The other factor which complicated the RCN’s attitude towards its corvette fleet in early 1941 was that it simply did not expect to keep them very long. The only concession it made in 1941 to the long-term support of the burgeoning escort fleet on the east coast was the letting of contracts to build nine marine haul-outs ranging in capacity from 200 to 3,000 tons. None of these were ready before late 1942. As Admiral H.G.  DeWolf recalled many years later, the navy made no plans for the long-term maintenance, let alone modernization of its growing fleet of auxiliary vessels. In 1941, the Naval Staff expected the war to last perhaps two more years at most, and then the corvettes would be discarded. On Dec. 7, the Japanese changed the timeline.

What also confounded RCN planning for its burgeoning fleet of corvettes in 1941 was news received in December 1940 that the British were switching to a totally new kind of auxiliary vessel for the anti-submarine war in the North Atlantic, the twin-screw corvette. This was another design to mercantile standards, and therefore one easily built in Canada, and the RCN took an early interest in the design. It was 100 feet longer than a corvette, had a naval bridge, modern weapons and sensors, and a second propulsion plant. It was designed from the outset for work in the broad ocean, with a longer hull specifically tailored to handle the North Atlantic wave interval. It also had a much longer range, more than double that of the original corvette design. When Rear Admiral Percy Nelles heard of the new design, he recommended to the Admiralty that they resurrect the defunct naval term ‘frigate’ to designate the type, and the British agreed. The first British orders for frigates were placed in February 1941.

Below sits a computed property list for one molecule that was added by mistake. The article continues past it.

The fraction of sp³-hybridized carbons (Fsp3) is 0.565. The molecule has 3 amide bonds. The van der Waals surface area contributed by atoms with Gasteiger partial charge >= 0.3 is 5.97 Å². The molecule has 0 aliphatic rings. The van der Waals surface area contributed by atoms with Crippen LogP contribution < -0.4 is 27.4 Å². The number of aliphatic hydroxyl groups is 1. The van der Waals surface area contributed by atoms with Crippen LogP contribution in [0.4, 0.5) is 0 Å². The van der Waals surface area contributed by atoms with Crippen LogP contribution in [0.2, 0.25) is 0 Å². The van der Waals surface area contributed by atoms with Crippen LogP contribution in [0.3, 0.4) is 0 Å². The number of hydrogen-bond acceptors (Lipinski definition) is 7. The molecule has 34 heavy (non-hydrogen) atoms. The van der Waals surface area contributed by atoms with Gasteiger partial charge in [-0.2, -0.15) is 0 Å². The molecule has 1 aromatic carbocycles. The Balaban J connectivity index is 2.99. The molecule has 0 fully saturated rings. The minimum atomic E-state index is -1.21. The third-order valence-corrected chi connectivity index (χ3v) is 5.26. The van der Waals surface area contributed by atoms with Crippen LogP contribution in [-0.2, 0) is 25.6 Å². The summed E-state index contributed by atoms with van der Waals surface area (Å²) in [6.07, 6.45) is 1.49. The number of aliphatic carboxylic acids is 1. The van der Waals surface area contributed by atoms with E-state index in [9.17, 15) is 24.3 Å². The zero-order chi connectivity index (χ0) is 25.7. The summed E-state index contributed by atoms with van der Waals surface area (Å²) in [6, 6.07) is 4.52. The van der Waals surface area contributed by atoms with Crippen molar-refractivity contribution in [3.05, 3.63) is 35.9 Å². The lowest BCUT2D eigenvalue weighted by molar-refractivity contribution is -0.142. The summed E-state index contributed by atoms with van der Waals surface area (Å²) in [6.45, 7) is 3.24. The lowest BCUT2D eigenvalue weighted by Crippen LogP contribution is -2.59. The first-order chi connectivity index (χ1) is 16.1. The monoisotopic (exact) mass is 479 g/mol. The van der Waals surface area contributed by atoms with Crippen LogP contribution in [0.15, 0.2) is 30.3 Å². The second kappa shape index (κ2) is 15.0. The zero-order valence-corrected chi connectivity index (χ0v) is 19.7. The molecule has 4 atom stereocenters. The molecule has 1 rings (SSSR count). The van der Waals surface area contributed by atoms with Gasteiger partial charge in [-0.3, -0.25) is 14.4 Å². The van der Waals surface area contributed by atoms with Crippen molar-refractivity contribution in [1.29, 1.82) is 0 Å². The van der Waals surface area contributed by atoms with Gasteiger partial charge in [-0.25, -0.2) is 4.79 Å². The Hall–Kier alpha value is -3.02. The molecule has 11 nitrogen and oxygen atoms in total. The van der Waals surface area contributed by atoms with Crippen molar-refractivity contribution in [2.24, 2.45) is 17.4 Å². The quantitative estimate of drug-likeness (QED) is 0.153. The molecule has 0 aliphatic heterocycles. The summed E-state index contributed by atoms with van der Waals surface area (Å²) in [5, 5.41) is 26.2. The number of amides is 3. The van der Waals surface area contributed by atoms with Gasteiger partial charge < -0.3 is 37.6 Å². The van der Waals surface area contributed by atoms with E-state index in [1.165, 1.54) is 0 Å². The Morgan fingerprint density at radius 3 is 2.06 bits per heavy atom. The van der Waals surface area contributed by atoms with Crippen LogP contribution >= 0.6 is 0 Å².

Under the circumstances, the RCN moved with commendable speed to adopt the frigate for ocean escort duty, but their efforts to get them into service were frustrated by things beyond their control. By April 1941 the RCN had enough information to start exploring frigate construction in Canada, and in May it committed itself to building only these larger vessels as its primary wartime auxiliary ship. Unfortunately, frigates were too long for the locks of the Great Lakes canal system, and so Ontario yards, which were building one-third of the corvette programs, could not be used. There were plenty of yards along the east and west coasts capable of building frigates, but by 1941 they were heavily committed. Yards in the Maritimes were wholly absorbed with refits and repairs, while the long slips in Quebec and British Columbia yards were under contract with the British Ministry of War Transport to build merchant ships.